Yes, that’s a Motörhead reference, but no, this is not a tribute to one of my favorite, dearly departed rockers, Lemmy. Although I think it was his death that got me started on a months-long Western binge.
The first movie I watched in 2016 was Bone Tomahawk, followed by Django, High Noon, The Man Who Shot Liberty Valance, Unforgiven, Butch Cassidy and the Sundance Kid and most recently, Hombre. There have been a few others in there too, I’m sure I’m forgetting them.
I love Westerns. The slow-burning stories, the morally ambiguous gunslingers, the loose women, the epic scores and landscapes and the wild, American spirit. The way Lee Van Cleef seems to show up in every single movie.
The men are beautiful — Franco Nero, Paul Newman, Clint Eastwood — these tough, crow-footed guys that epitomize masculinity. Long before the anti-heroes of today (Don Draper, Tony Soprano, Walter White, to name a few), these characters had us asking, “What makes a man good or bad?”
These men, be they outlaws or lawmen, seem to contemplate the value of human life on a profound level, and the dialogue is often so memorable, so quotable.
It’s a hell of a thing, killing a man. Take away all he’s got and all he’s ever gonna have.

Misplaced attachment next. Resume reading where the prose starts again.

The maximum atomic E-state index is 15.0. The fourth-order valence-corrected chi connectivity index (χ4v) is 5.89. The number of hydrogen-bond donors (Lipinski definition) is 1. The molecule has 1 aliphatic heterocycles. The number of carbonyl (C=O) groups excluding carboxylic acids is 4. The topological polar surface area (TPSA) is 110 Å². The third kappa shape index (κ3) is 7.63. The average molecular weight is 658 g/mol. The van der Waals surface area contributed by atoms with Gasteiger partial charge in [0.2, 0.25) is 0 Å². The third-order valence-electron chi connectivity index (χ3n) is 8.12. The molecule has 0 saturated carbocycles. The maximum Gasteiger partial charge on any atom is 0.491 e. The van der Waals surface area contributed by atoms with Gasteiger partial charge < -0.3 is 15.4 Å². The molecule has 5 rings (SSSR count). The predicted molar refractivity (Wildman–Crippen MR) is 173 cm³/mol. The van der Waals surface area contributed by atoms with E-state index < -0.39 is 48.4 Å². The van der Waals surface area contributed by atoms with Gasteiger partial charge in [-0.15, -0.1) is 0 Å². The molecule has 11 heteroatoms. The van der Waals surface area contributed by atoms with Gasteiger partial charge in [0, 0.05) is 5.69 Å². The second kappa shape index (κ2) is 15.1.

– Will Munny (played by Clint Eastwood in Unforgiven)
Happy endings are few and far between, and the audience is left to decide on who the winners and losers are. What plays out, in most cases, is a series of choices and consequences. For all their wit, Butch and Sundance can’t seem to escape the inevitable fate that awaits — choices and consequences — like a freight training rolling toward a cliff they can’t escape that showdown.
We all die. It’s just a question of when.”
– John Russell (played by Paul Newman in Hombre)
And like some of my favorite horror films (Alien and The Thing come to mind) there is this sense of isolation, loneliness and desperation. The image of Django dragging a coffin is a lovely, dark and desolate picture, indeed.